Oxidative stress in Bacillus subtilis results in the accumulation of Spx protein, which exerts both positive and negative transcriptional control over a genome-wide scale through its interaction with the RNA polymerase α subunit. Previous microarray transcriptome studies uncovered a unique class of genes that are controlled by Spx-RNA polymerase interaction under normal growth conditions that do not promote Spx overproduction. These genes were repressed by Spx when sulfate was present as a sole sulfur source. The genes include those of the ytmI, yxeI, and ssu operons, which encode products resembling proteins that function in the uptake and desulfurization of organic sulfur compounds. Primer extension and analysis of operon-lacZ fusion expression revealed that the operons are repressed by sulfate and cysteine; however, Spx functioned only in sulfate-dependent repression. Both the ytmI operon and the divergently transcribed ytlI, encoding a LysR-type regulator that positively controls ytmI operon transcription, are repressed by Spx in sulfate-containing media. The CXXC motif of Spx, which is necessary for redox sensitive control of Spx activity in response to oxidative stress, is not required for sulfate-dependent repression. The yxeL-lacZ and ssu-lacZ fusions were also repressed in an Spx-dependent manner in media containing sulfate as the sole sulfur source. This work uncovers a new role for Spx in the control of sulfur metabolism in a gram-positive bacterium under nonstressful growth conditions.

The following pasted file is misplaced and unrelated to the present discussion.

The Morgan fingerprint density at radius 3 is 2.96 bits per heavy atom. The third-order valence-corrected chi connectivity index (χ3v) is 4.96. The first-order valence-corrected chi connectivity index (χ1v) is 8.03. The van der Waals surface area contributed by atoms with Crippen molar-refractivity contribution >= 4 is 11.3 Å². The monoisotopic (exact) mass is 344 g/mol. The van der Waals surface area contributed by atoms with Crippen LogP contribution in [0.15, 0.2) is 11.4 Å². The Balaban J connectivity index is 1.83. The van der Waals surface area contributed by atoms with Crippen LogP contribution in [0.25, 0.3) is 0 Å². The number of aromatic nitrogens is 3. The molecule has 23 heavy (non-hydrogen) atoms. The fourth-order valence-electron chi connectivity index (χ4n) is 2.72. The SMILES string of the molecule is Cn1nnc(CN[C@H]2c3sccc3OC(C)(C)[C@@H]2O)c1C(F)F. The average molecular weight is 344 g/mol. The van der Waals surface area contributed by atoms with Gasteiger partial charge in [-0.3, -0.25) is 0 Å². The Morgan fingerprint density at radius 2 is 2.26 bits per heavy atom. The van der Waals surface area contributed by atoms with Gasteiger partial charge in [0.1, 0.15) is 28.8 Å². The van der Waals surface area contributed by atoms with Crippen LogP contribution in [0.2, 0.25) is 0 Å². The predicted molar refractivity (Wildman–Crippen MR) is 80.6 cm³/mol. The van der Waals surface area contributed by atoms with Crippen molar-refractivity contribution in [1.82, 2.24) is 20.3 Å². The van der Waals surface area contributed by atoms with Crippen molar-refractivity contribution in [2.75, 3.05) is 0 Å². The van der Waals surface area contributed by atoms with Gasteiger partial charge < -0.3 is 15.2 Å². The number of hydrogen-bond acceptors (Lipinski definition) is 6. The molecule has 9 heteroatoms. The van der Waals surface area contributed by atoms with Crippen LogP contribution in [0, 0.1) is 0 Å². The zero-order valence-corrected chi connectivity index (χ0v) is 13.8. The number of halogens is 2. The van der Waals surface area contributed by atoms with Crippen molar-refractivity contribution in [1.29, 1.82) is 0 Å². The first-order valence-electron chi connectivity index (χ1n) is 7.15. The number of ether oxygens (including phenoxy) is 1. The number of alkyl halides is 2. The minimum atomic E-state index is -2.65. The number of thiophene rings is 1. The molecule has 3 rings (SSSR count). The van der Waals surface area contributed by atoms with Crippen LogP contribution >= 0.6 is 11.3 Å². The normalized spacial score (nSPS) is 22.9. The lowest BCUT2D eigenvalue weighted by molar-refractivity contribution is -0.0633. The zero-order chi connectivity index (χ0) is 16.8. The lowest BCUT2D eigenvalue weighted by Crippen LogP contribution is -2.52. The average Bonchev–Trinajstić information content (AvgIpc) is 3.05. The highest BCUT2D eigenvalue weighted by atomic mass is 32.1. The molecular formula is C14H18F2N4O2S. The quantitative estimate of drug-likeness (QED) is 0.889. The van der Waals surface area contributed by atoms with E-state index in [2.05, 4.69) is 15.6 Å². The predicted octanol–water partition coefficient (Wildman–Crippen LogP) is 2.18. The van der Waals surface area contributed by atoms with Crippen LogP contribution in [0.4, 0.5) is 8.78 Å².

ASJC Scopus subject areas
- Molecular Biology